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Covalent immobilization of molecularly imprinted polymer nanoparticles using an epoxy silane.

Kamra, Tripta LU ; Chaudhary, Shilpi LU ; Xu, Changgang LU ; Johansson, Niclas LU ; Montelius, Lars LU ; Schnadt, Joachim LU and Ye, Lei LU (2015) In Journal of Colloid and Interface Science 445. p.277-284
Abstract
Molecularly imprinted polymers (MIPs) can be used as antibody mimics to develop robust chemical sensors. One challenging problem in using MIPs for sensor development is the lack of reliable conjugation chemistry that allows MIPs to be fixed on transducer surface. In this work, we study the use of epoxy silane to immobilize MIP nanoparticles on model transducer surfaces without impairing the function of the immobilized nanoparticles. The MIP nanoparticles with a core-shell structure have selective molecular binding sites in the core and multiple amino groups in the shell. The model transducer surface is functionalized with a self-assembled monolayer of epoxy silane, which reacts with the core-shell MIP particles to enable straightforward... (More)
Molecularly imprinted polymers (MIPs) can be used as antibody mimics to develop robust chemical sensors. One challenging problem in using MIPs for sensor development is the lack of reliable conjugation chemistry that allows MIPs to be fixed on transducer surface. In this work, we study the use of epoxy silane to immobilize MIP nanoparticles on model transducer surfaces without impairing the function of the immobilized nanoparticles. The MIP nanoparticles with a core-shell structure have selective molecular binding sites in the core and multiple amino groups in the shell. The model transducer surface is functionalized with a self-assembled monolayer of epoxy silane, which reacts with the core-shell MIP particles to enable straightforward immobilization. The whole process is characterized by studying the treated surfaces after each preparation step using atomic force microscopy, scanning electron microscopy, fluorescence microscopy, contact angle measurements and X-ray photoelectron spectroscopy. The microscopy results show that the MIP particles are immobilized uniformly on surface. The photoelectron spectroscopy results further confirm the action of each functionalization step. The molecular selectivity of the MIP-functionalized surface is verified by radioligand binding analysis. The particle immobilization approach described here has a general applicability for constructing selective chemical sensors in different formats. (Less)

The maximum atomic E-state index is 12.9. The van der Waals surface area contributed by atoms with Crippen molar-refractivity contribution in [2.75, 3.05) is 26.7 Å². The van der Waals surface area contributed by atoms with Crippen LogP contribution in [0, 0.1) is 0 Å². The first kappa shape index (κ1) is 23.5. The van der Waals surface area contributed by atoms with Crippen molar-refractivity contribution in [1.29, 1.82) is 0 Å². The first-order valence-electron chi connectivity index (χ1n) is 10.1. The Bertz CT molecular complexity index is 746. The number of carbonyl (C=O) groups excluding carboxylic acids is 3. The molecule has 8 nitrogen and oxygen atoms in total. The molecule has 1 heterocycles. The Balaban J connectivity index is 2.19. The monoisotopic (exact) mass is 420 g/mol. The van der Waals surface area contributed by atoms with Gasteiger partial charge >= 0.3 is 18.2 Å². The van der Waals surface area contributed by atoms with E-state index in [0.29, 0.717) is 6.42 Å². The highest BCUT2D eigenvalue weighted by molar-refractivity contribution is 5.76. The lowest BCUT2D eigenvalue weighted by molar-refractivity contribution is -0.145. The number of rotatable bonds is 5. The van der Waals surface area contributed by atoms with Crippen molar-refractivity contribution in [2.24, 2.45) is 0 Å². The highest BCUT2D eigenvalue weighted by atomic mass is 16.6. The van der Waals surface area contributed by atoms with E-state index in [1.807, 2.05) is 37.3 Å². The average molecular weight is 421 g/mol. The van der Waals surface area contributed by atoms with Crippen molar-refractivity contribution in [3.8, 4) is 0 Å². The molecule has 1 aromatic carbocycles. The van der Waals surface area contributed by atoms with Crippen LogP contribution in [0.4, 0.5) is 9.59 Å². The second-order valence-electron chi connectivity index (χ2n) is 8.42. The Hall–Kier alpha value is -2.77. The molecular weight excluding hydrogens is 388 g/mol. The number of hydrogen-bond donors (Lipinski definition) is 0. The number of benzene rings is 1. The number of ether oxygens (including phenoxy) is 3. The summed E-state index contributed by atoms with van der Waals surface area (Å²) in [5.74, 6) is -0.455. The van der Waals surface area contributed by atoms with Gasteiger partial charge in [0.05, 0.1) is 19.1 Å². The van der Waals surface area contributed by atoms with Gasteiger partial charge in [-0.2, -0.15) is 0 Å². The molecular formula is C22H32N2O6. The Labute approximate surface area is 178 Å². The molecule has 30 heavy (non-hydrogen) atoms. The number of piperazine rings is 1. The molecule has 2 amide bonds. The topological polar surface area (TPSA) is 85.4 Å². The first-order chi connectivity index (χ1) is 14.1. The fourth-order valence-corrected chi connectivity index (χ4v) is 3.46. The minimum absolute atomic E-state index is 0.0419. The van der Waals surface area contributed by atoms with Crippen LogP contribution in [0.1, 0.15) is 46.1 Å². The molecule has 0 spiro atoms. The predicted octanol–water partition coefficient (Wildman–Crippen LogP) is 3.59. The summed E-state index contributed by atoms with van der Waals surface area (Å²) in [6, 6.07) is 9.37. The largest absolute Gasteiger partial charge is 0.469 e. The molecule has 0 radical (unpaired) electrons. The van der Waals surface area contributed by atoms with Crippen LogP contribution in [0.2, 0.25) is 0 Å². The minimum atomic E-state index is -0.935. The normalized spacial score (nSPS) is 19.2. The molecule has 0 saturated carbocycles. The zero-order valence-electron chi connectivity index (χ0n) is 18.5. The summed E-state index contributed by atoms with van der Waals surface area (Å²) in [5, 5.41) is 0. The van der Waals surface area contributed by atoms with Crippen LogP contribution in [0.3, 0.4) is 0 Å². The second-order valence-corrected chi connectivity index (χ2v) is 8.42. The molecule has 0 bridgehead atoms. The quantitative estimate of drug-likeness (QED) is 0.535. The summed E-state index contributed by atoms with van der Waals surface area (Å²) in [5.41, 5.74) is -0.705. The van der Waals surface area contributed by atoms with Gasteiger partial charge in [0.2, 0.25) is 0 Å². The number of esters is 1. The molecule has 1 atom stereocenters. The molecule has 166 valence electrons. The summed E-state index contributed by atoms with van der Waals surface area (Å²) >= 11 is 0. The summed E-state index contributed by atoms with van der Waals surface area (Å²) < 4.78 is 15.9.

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author
organization
publishing date
type
Contribution to journal
publication status
published
subject
in
Journal of Colloid and Interface Science
volume
445
pages
277 - 284
publisher
Elsevier
external identifiers
  • pmid:25626133
  • wos:000350006700033
  • scopus:84921517663
ISSN
1095-7103
DOI
10.1016/j.jcis.2014.12.086
language
English
LU publication?
yes
id
c64ca7ea-a881-4518-8b50-d3b33ea49a2a (old id 5039414)
date added to LUP
2015-02-10 19:30:05
date last changed
2017-11-19 03:00:36
@article{c64ca7ea-a881-4518-8b50-d3b33ea49a2a,
  abstract     = {Molecularly imprinted polymers (MIPs) can be used as antibody mimics to develop robust chemical sensors. One challenging problem in using MIPs for sensor development is the lack of reliable conjugation chemistry that allows MIPs to be fixed on transducer surface. In this work, we study the use of epoxy silane to immobilize MIP nanoparticles on model transducer surfaces without impairing the function of the immobilized nanoparticles. The MIP nanoparticles with a core-shell structure have selective molecular binding sites in the core and multiple amino groups in the shell. The model transducer surface is functionalized with a self-assembled monolayer of epoxy silane, which reacts with the core-shell MIP particles to enable straightforward immobilization. The whole process is characterized by studying the treated surfaces after each preparation step using atomic force microscopy, scanning electron microscopy, fluorescence microscopy, contact angle measurements and X-ray photoelectron spectroscopy. The microscopy results show that the MIP particles are immobilized uniformly on surface. The photoelectron spectroscopy results further confirm the action of each functionalization step. The molecular selectivity of the MIP-functionalized surface is verified by radioligand binding analysis. The particle immobilization approach described here has a general applicability for constructing selective chemical sensors in different formats.},
  author       = {Kamra, Tripta and Chaudhary, Shilpi and Xu, Changgang and Johansson, Niclas and Montelius, Lars and Schnadt, Joachim and Ye, Lei},
  issn         = {1095-7103},
  language     = {eng},
  pages        = {277--284},
  publisher    = {Elsevier},
  series       = {Journal of Colloid and Interface Science},
  title        = {Covalent immobilization of molecularly imprinted polymer nanoparticles using an epoxy silane.},
  url          = {http://dx.doi.org/10.1016/j.jcis.2014.12.086},
  volume       = {445},
  year         = {2015},
}